Haig: a reappraisal 70 years on
In the years immediately following World War I Sir Douglas Haig was reviled by many as a butcher who had sent hundreds of thousands needlessly to their deaths in ill-conceived attacks on the Western Front. In recent years a more balanced view has emerged. The authors, working with the British Commission for Military History and the Douglas Haig Fellowship, have produced a major study on an important leader of the war that was to determine the course of the rest of the 20th century.
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Haig and the Historians
Portrait of a CommanderinChief
Ambition Duty and Doctrine Haigs Rise to High Command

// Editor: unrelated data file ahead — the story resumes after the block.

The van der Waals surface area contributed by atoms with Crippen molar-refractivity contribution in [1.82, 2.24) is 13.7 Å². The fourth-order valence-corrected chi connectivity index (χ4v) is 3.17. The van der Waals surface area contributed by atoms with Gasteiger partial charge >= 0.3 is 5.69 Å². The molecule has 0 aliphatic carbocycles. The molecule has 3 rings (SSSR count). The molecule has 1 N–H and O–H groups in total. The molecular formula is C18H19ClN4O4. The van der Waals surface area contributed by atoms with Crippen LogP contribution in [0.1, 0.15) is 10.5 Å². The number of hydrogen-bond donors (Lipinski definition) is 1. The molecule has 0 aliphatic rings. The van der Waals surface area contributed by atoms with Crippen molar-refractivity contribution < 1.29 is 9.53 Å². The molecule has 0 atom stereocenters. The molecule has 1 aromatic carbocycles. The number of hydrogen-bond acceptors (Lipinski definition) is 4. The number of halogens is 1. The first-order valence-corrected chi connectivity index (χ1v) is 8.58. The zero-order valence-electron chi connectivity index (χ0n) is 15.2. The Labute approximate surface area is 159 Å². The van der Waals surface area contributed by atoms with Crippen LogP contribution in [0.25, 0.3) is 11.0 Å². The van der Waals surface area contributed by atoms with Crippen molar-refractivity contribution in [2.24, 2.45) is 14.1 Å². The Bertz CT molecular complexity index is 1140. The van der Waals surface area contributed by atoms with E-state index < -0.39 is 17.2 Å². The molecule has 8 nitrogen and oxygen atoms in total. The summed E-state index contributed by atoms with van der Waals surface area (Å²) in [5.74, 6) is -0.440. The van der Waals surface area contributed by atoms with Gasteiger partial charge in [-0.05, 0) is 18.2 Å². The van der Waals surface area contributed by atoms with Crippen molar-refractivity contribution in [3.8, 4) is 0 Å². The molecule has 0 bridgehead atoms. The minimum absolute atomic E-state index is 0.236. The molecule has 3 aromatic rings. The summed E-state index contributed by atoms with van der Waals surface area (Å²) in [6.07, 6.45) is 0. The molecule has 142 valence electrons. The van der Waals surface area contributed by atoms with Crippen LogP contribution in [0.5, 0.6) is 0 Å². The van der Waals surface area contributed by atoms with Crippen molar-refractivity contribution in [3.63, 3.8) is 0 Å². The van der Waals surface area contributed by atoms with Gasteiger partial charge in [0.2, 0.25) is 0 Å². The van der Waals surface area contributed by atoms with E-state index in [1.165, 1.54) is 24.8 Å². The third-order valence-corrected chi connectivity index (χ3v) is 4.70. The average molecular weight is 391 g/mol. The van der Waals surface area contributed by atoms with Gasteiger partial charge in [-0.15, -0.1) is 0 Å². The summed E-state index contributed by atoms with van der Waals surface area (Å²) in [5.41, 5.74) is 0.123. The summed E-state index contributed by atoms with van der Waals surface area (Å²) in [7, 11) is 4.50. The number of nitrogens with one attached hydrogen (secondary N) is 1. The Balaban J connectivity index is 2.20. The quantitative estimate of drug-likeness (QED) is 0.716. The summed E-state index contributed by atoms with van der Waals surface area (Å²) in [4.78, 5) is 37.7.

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A.J.P. Taylor Allenby Allenby papers allies April Army commanders Army's artillery attack August Australian battle BEF's Blake Britain British Army British Expeditionary Force British Legion British military Byng Cabinet Cambrai campaign cavalry Charteris Chief Church Churchill Commander-in-Chief Corps courts-martial December defence desertion Douglas Haig Duncan Esher executed February Field-Marshal fighting Foch force France Frances Stevenson French George's German Gough Groot guns Gwynne Haig diary Haig MSS Haig papers Haig's high command History Ibid infantry January Joffre John Terraine July Kiggell Leo Cooper LHCMA LHCMA/KCL Liddell Hart Lloyd George London Lord Lord Esher Lord Milner March Northcliffe November offensive officers op.cit operations Papers of Douglas pardon Passchendaele plans Plumer political politicians Press Prior and Wilson Private Papers Putkowski Rawlinson Diary record Repington role September Sir Douglas Sir John French soldiers Somme staff strategic tactical tanks Third Ypres Travers troops victory warfare Western Front World wrote Ypres